1Cor 4:1 — probing translation processes and resources

Following the sharing of my 1Cor 4:1-5 translations, I’d like to explore a bit.

In one sphere, I have submitted to certain translation principles and goals — principles and goals that I support with heart and with gusto — by altering some wordings.  I do think additional considerations are sometimes germane, so I’d like to float some other thoughts here.  This is “thinking out loud” as part of my learning process, mostly; it is not intended to be paradigmatic or prescriptive for anyone else.

Considerable concern¹ has recently resulted from my rendering of the Greek word ὑπηρέτας | hupēretas in 1Cor 4:1.  Let’s investigate this word as an example.

This word hupēretas  is a compound noun.  The first part is, etymologically speaking, a preposition that means “under”; the second part is from a derivative of eresso, which means, roughly speaking, to row.   (See forthcoming comments on etymology and semantic change.)  This word (like most other words to be translated from one language to another!) has no single equivalent, but a range of possible meanings, including those shown below:

  • rower; underling, servant, attendant (Liddell-Scott-Jones, A Greek-English Lexicon)
  • officers, attendants of magistrates, officers who execute penalties; a king’s attendants, servants, retinue, the soldiers of a king (Enhanced Strong’s Lexicon)
  • under-rowers, subordinate rowers of Christ (Robertson’s Word Pictures)
  • general idea of “service” (Moulton & Milligan, Vocabulary of the Greek NT)
  • servant (Louw-Nida, Greek-English Lexicon of the NT Based on Semantic Domains)
  • an under-rower, subordinate rower; anyone who aids another in any work; an assistant.  A closely related verb, hupēreteō, is to act as rower, to row; to minister, to render service (Thayer’s A Greek-English Lexicon)
  • steerer who follows orders as a free person, not a slave (“Little Kittel,” Theological Dictionary of the NT)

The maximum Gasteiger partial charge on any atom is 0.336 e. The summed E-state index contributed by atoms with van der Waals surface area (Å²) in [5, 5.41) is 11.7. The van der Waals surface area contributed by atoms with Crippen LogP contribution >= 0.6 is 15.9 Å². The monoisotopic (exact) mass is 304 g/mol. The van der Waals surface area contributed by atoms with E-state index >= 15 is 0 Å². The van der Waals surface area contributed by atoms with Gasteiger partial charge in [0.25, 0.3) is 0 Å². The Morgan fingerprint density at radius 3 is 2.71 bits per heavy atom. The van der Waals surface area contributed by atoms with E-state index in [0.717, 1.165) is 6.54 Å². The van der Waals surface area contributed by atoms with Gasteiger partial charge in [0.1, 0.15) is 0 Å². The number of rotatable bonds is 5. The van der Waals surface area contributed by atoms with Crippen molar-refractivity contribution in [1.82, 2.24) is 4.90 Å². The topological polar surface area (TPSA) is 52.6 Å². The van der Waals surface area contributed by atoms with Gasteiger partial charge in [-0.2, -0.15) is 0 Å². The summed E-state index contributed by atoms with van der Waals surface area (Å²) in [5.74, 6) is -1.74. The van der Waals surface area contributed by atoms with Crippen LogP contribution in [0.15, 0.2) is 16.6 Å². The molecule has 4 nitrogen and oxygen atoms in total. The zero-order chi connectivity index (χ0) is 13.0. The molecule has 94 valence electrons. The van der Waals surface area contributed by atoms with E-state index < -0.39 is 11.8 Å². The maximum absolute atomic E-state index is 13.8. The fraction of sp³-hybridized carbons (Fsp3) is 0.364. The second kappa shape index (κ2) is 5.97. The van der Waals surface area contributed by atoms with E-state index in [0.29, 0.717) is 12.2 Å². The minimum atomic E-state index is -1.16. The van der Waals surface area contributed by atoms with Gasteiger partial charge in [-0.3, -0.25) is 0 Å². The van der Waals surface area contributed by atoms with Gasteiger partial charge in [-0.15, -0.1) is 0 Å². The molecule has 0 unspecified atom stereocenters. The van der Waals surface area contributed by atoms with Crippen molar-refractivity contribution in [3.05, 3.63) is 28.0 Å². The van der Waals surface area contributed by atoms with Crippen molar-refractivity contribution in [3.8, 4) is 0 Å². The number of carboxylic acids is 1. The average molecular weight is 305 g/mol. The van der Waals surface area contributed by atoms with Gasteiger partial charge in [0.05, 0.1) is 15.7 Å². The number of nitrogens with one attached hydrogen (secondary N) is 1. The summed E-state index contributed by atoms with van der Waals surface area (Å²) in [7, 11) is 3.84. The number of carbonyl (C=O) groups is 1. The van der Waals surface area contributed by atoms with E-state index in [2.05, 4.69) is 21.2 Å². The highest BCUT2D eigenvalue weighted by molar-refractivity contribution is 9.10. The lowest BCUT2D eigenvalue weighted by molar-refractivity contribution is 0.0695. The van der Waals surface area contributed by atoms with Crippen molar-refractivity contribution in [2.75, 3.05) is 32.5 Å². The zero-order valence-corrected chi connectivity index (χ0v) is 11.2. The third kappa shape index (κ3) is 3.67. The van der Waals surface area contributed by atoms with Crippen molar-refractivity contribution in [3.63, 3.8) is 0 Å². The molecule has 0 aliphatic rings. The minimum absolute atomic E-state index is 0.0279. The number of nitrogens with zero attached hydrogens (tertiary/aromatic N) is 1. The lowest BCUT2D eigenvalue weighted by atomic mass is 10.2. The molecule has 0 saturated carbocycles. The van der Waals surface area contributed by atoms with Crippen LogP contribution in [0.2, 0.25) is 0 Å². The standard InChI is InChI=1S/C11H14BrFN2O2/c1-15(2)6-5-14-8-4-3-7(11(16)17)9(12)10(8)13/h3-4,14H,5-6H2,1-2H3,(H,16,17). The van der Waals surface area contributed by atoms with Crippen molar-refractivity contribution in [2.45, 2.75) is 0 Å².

While good translation-scholarship, as I understand it currently, will gravitate to certain principles (vis-a-vis choice and use of lexical resources, for example), those principles may not represent the whole picture as one seeks to understand and translate a text for one or more audiences and purposes.

Given my relative inexperience, it’s probably too bold of me to question lexicographers’ choices for specific passages.  By that, I mean that when Thayer (or Liddell-Scott, or whoever) suggests that a given meaning we’ll call “(b)” is the meaning that should be attributed to a word in a given, ancient text, I sometimes wonder what the choice is based on.  Word usage often falls into patterns, and grammatical constructions across a corpus of literature can give strong clues as to the contextual meaning of a word.  In other instances, though, the intended/original meanings might be more elusive.

My growing-but-elementary understanding has begun to put certain lexicons in a more “trusted” category; this trustworthiness stems, in part, from broader scope.  Case in point:  the current Bauer, Dänker, Arndt, & Gingrich or Moulton & Milligan lexical works are considered more trustworthy than some other works because they have taken into consideration a greater number of discovered usages of a given word from more literature, both secular and sacred.

But there is still opinion involved.  Informed opinion, and perhaps extra-informed opinion, but opinion nonetheless.  Based on grammatical construction and extra-biblical literature, a lexicon might suggest that (b) is the best meaning for textual instance #14.  For my part, I wonder whether such a suggestion might turn out to have been a trifle hasty.

Essentially, I wonder whether a lesser reference tool might get a thing right, while the more currently academically accepted lexicons may be found to have missed the boat (rowing reference intended), in their attempts to be more circumspect.  The percentage of likelihood in any given case is not the point here; rather, it’s just that the possibility exists that Robertson or Kittel or Thayer might “get” Paul’s mind in 1Cor 4:1 more than, say, Moulton & Milligan or BDAG (Bauer et al).

Like music-making, linguistic translation is both science and art.  They both involve principles and empirically derived data as well as judgment calls, taste, and aesthetic sensibilities.  One might well be admonished to go with the science when the art appears to conflict, but. . . .

In the next post, I’ll further consider the place (value?) of etymology and will also set up a hypothetical dialogue with Paul, intent on uncovering what he meant by hupēretas in 1Cor 4:1.

¹ “Furor”  was my first word-choice here, but that was too strong a word, inasmuch as it implies a whole horde of people wrangling.  I also rejected “angst” above, but that has certainly been present.  The “concern” is, I suppose, primarily in my head, despite an indication or three to the contrary.  In some senses and in some private instances, I have been misunderstood.  I have apparently not done very well in my attempts to be actively engaged in dialogue.  My own soul is somewhere between grieving and recovering.  There are actually ramifications for my potential work in and for the Kingdom.

Brian Casey, 2/18-23/2015


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